Consciousness and how it got to be that way

Saturday, April 26, 2014

The Mortality of Aircraft Wheel-Well Stowaways

Cross-posted to my outdoors blog.

The FAA gives a report of 11 known stowaway incidents from 1947-1993.

Of these 11, 6 died. 2 of them had definitely frozen to death. 3 more fell after the plane made it to cruising altitude, and could have frozen to death. Another fell on takeoff. This means that you have a 55% chance of dying if you attempt this, and if you die the chance is 33-87% that you will freeze to death.

Of course it's likely that other fatalities occurred but were not discovered because the plane was over water or the body landed in an unpopulated area; it is also likely that people stowed away and were not discovered, so it's hard to say which way the sample is biased.

The mechanism cited as probable pathway to fatal hypothermia at altitude seems very likely to be the same one that explains the strange behavior of high altitude mountain climbers who succumb to a similar fate, and are found having taken off most or all of their layers. Under conditions of low ambient O2, the hypothalamus becomes hypoxic and can longer thermoregulate. In climbers, their frontal lobes are hypoperfused, and they feel hot and can't reason themselves out of/inhibit themselves from taking their clothes off in the middle of a glaciated mountain. Stowaways are crammed in and can't move anyway.

Management: don't be in a plane at cruising altitude outside a warmed and pressurized cabin.

Sunday, April 20, 2014

Treasures in the Ghettoes of Pubmed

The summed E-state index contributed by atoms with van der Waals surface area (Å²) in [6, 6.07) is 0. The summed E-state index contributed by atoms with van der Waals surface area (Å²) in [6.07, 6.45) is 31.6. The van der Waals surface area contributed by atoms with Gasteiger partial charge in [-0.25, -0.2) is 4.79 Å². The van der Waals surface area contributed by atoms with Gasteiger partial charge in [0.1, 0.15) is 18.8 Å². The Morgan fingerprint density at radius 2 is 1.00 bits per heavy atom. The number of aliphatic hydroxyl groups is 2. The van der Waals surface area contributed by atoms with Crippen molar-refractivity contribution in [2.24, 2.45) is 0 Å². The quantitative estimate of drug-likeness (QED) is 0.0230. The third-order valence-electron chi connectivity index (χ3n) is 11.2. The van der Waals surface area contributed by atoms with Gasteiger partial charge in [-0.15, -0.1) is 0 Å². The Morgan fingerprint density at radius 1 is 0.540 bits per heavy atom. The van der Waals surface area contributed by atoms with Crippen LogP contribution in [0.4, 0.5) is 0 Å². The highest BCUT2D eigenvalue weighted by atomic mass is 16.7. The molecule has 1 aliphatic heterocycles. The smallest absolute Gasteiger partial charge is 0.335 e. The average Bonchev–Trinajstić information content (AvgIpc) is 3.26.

"Werewolves and physicians experienced their closest contact in the context of early modern witch and werewolf trials."

Best opening sentence of a paper ever. From Metzger N. Battling demons with medical authority: werewolves, physicians and rationalization. History of Psychiatry 24(3) 341–355, 2013.

Discovered in the same Pubmed search: Høyersten JG. The berserkers--what was wrong with them?. Tidsskr Nor Laegeforen. 2004 Dec 16;124(24):3247-50. Surprisingly, only in Norwegian.

And a final gem, where I present to you the abstract: Psychopharmacology of lycanthropy (Davis et al 1992) (do note that there is an actual full paper behind this abstract:
OBJECTIVE: To develop pharmacotherapies for the orphan disease lycanthropy through the pursuit of the etiologic hypothesis of a genetically determined hypersecretion of endogenous lycanthropogens. DESIGN: Quadruple-blind, Rubik's Cube matrix analysis. SETTING: Community practice and malpractice. PARTICIPANTS: Subjects selected from inbred Ruficolla populations in Mississippi, Georgia, North Carolina and Minnesota. All who entered the study finished it. INTERVENTIONS: Chemical screening of blood samples over a hypothesized secretory cycle of lycanthropogen peaking on the day of maximum lunar illumination. Administration of synthetic lycanthropogens for behavioural testing. Experimental lycosomatization through the illumination method of Kirschbaum. OUTCOME MEASURES: None were post hoc, but some are still in hock. MAIN RESULTS: Two putative lycanthropogens were isolated from the blood samples. Structural elucidation and synthesis permitted animal and clinical trials; in each of these, behavioural dysfunction was observed. Antilycanthropogen strategies included application of the principle of caged compounds and generation of a therapeutic immunoglobulin. The effects of a newly developed antihirsutic agent seemed promising. An interaction of the lycanthropogen-secretion system and ethanol was noted, which may explain behavioural aspects of alcoholism. CONCLUSIONS: The incidence of lycomania in North America is underestimated. Soon-to-be-available pharmacotherapies should promote its early detection and treatment. Full control may depend upon advances in gene therapy.